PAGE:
When CD Projekt Red revealed more information about their current project Cyberpunk 2077 at E3 last month, those who have been watching this video game closely had every reason to be excited. Not only did gamers get new footage of the game and a release date (April 16, 2020), there was that big unveiling that Keanu Reeves would be in the video game playing a major character named Johnny Silverhand. The hype factor for Cyberpunk 2077 ballooned ten-fold. Long after the conclusion of E3, more news and interviews about the game’s development and features have been coming out since then.
The more we know about Cyberpunk 2077, the more the temptation to throw money at this game keeps getting stronger and stronger each day. This brings me to my own personal conundrum I have been struggling with as of late—should I pre-order this video game?
Cary of Recollections of Play has written a wonderful article for Virtual Bastion posing this very same question. How do you know if a game is worth pre-ordering? Would it really make a difference if you wait until the game actually comes out on the day it’s supposed to release and then buy it?
I know Cyberpunk 2077 has been on my radar since the 2013 teaser CD Projekt Red posted to their YouTube channel. It has been six long years since we have heard anything new about the project and now we have solid information about what to expect from the game. Among the latest news about Cyberpunk 2077 is the mention of three unique origin stories a player can choose from, which will be known as Lifepaths in the game. It’s very similar to BioWare’s Dragon Age: Origins, where players can choose to play the stories of a human, elf, or dwarf with each background being different from the other. A feature like this in any RPG will naturally encourage multiple playthroughs to experience every character path and ending that’s possible. After hearing this new tidbit, the urge to pre-order Cyberpunk 2077 has been getting harder to ignore. This prompted me to really think about my why for pre-ordering.
I don’t pre-order too many games in general. I typically wait until the game comes out, or hold off for a sale. There aren’t a lot of games I find that are a “gotta have it” for me. Of course there are plenty of games I know I’ll be playing, but I can never justify the oftentimes pricey cost for a newly released game. $60 is a hefty price tag for something that’s more of a want than a need.
Upon further reflection, I realized what would almost always get me to cave to the pre-order allure—the promise (or hope) of a sprawling RPG with intricate storytelling, an expansive character customization feature, and enough variety in the gameplay experience to allow a player to come back to the game and start all over again from the beginning as a new character with an entirely different backstory from the one you just finished. Basically, I’m seeking another Dragon Age: Origins in most of the games I play.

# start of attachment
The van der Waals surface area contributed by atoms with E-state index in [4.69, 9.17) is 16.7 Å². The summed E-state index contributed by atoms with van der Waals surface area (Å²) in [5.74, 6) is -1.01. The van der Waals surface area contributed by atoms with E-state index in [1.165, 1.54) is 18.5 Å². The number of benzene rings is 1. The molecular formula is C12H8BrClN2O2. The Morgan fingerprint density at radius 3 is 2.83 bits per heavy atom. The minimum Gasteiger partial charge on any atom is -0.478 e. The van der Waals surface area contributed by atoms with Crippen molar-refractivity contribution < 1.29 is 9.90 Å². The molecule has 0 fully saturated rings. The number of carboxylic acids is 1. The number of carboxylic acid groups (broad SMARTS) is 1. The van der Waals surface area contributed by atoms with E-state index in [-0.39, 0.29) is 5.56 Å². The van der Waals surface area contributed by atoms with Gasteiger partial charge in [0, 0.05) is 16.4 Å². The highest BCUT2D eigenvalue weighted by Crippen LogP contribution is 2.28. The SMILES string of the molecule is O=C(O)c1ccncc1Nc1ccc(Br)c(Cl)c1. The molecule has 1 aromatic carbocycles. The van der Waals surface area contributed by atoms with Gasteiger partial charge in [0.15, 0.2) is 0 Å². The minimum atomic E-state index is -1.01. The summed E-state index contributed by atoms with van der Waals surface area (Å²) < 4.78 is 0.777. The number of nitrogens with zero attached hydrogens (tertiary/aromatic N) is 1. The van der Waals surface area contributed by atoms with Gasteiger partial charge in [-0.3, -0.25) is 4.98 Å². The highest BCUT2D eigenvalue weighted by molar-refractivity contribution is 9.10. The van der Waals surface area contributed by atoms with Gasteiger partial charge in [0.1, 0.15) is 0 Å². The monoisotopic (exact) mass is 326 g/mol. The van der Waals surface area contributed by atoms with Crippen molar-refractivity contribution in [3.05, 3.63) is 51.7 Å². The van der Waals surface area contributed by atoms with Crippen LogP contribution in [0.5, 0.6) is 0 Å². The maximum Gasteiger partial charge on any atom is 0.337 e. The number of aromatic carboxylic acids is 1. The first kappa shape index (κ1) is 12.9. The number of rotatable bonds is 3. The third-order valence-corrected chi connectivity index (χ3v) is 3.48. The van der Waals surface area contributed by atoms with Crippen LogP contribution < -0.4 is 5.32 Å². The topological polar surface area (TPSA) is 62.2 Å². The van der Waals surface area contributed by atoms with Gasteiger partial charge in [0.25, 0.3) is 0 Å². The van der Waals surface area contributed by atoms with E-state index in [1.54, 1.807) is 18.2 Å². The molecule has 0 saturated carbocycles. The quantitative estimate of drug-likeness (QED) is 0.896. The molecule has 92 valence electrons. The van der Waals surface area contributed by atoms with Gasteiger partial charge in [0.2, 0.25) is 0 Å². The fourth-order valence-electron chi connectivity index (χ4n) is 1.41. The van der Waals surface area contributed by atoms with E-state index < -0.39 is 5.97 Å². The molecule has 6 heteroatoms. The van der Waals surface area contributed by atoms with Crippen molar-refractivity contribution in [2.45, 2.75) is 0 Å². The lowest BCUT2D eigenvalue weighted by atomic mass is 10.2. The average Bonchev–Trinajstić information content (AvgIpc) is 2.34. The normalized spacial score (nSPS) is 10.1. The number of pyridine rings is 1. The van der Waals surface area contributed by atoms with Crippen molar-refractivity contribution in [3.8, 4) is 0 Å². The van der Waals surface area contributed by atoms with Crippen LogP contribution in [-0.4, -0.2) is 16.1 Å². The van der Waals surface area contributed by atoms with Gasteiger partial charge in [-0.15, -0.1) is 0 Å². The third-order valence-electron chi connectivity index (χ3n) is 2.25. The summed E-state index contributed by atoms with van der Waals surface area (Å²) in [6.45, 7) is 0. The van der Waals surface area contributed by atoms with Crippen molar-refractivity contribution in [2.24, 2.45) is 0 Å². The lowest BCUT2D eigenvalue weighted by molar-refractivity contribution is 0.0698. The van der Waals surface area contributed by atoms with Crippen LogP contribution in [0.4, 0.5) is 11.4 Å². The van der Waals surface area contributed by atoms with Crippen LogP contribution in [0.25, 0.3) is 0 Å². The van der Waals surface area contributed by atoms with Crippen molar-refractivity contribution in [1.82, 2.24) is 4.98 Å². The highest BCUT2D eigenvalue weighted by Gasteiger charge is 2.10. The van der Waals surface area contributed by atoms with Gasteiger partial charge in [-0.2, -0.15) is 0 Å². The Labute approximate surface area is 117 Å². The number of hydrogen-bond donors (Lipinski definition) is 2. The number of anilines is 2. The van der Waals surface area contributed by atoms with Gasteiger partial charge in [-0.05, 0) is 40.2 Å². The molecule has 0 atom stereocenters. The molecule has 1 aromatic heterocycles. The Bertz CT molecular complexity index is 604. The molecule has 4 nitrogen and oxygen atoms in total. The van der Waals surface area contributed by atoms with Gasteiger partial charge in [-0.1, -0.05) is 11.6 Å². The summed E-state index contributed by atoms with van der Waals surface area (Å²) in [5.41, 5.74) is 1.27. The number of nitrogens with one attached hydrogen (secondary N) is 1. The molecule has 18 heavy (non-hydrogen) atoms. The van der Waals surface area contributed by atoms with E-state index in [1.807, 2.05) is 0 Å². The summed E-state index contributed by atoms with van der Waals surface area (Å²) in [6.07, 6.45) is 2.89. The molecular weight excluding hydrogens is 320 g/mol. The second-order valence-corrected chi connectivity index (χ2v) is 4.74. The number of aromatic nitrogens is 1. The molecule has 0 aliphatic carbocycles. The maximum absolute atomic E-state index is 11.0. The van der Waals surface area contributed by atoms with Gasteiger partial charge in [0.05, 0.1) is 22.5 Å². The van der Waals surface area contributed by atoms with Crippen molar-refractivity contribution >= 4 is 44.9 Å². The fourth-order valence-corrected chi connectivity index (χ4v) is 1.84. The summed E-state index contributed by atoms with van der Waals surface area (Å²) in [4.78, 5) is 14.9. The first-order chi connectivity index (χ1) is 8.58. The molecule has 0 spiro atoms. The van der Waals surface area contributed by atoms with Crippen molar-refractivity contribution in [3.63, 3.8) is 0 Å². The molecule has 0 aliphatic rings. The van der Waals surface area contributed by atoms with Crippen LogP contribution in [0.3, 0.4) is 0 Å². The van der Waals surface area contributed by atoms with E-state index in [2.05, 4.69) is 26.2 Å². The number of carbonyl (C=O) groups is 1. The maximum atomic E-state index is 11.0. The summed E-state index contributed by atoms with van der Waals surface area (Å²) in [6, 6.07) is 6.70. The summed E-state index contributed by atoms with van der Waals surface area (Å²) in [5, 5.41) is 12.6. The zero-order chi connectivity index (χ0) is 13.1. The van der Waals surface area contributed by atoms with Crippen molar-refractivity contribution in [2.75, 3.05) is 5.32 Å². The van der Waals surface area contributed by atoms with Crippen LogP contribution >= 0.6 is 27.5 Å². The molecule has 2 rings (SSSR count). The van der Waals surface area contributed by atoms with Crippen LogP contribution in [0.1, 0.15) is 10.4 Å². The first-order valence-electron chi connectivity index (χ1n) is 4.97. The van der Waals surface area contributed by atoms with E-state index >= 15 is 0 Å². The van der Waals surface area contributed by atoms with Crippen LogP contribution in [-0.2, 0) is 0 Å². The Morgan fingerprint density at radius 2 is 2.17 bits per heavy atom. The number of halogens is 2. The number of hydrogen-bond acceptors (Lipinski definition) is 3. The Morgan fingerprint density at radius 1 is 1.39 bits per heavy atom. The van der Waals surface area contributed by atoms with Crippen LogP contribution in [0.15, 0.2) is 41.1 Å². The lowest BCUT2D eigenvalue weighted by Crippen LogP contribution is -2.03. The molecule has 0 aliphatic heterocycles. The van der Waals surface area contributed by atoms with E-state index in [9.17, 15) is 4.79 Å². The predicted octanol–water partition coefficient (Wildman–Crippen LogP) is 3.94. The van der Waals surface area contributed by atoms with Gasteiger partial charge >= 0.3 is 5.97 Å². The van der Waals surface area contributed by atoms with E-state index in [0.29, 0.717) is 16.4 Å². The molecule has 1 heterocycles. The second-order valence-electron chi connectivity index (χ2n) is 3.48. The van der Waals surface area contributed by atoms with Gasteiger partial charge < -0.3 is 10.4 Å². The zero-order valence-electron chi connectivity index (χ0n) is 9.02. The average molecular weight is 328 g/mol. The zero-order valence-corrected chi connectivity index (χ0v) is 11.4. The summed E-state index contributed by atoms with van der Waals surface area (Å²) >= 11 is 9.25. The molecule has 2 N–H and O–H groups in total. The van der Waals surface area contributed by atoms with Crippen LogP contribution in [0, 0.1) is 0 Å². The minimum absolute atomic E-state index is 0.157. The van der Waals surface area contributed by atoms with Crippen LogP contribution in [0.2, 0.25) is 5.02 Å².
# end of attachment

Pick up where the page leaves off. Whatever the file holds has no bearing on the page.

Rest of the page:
It’s no secret that Dragon Age: Origins has impacted the way I game. I always credit it as one of the first games that fully made me into a gamer at a point in my life where being a gamer might not have been the greatest time to start. Most people have been gaming since they were kids, while I became more interested in gaming as an early 20s, post-college grad adult. Despite being the late bloomer gamer, I don’t regret discovering something about video games that makes me love the medium as much as I love films, television, and books. As long as there are great stories being told, I don’t care what form it takes. It’s those memorable moments that stay with you forever.
Going back to why I would pre-order a game, I guess you can say I’m easily swayed by the information and video footage I acquire about a game’s potential to be the next Dragon Age: Origins and is most likely the main reason why I’ll do something as rare as pre-order a game ahead of its announced release date. I realize I’m subconsciously ticking boxes off in my head of what I know would have me playing a video game almost immediately.
Lately BioWare’s track record of being the high standard for RPGs has been slipping in the last few years with the disappointing Mass Effect: Andromeda and Anthem. Those who are looking for the kind of storytelling and gameplay experiences they enjoyed from Dragon Age: Origins or Mass Effect may be looking towards Cyberpunk 2077 to step in to give gamers what they want and so much more.
I’m not saying my reason for leaning strongly towards pre-ordering Cyberpunk 2077 is a particularly good reason. It probably isn’t. But if I know I’m just going to play this game anyway and this has been the only game I’m most excited about in 2020, I say, why not? Just take my money…early.
What are some of your own reasons for pre-ordering a video game?